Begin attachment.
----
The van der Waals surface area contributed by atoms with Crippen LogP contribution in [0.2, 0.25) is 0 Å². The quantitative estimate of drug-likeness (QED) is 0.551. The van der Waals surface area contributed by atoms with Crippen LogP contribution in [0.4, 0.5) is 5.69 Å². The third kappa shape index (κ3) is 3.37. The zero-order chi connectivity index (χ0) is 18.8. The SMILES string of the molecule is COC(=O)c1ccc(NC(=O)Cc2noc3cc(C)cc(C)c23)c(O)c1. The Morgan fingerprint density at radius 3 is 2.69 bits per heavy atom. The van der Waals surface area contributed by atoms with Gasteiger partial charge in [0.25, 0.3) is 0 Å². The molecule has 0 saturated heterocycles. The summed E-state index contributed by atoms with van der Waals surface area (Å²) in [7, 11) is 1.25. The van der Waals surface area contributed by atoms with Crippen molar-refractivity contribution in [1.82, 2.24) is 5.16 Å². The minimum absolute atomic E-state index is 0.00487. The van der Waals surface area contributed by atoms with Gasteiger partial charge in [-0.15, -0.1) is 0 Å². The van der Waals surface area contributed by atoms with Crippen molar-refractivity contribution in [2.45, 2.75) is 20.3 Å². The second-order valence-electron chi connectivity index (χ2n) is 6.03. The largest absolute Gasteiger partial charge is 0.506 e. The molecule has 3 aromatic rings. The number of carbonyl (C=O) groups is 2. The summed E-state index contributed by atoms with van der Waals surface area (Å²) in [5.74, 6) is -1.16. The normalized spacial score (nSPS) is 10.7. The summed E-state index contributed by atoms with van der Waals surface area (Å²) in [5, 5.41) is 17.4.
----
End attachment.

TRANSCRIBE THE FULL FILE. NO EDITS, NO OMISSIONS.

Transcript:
The van der Waals surface area contributed by atoms with Crippen LogP contribution in [0.2, 0.25) is 0 Å². The quantitative estimate of drug-likeness (QED) is 0.551. The van der Waals surface area contributed by atoms with Crippen LogP contribution in [0.4, 0.5) is 5.69 Å². The third kappa shape index (κ3) is 3.37. The zero-order chi connectivity index (χ0) is 18.8. The SMILES string of the molecule is COC(=O)c1ccc(NC(=O)Cc2noc3cc(C)cc(C)c23)c(O)c1. The Morgan fingerprint density at radius 3 is 2.69 bits per heavy atom. The van der Waals surface area contributed by atoms with Gasteiger partial charge in [0.25, 0.3) is 0 Å². The molecule has 0 saturated heterocycles. The summed E-state index contributed by atoms with van der Waals surface area (Å²) in [7, 11) is 1.25. The van der Waals surface area contributed by atoms with Crippen molar-refractivity contribution in [1.82, 2.24) is 5.16 Å². The minimum absolute atomic E-state index is 0.00487. The van der Waals surface area contributed by atoms with Gasteiger partial charge in [-0.15, -0.1) is 0 Å². The van der Waals surface area contributed by atoms with Crippen molar-refractivity contribution in [2.45, 2.75) is 20.3 Å². The second-order valence-electron chi connectivity index (χ2n) is 6.03. The largest absolute Gasteiger partial charge is 0.506 e. The molecule has 3 aromatic rings. The number of carbonyl (C=O) groups is 2. The summed E-state index contributed by atoms with van der Waals surface area (Å²) in [5.74, 6) is -1.16. The normalized spacial score (nSPS) is 10.7. The summed E-state index contributed by atoms with van der Waals surface area (Å²) in [5, 5.41) is 17.4.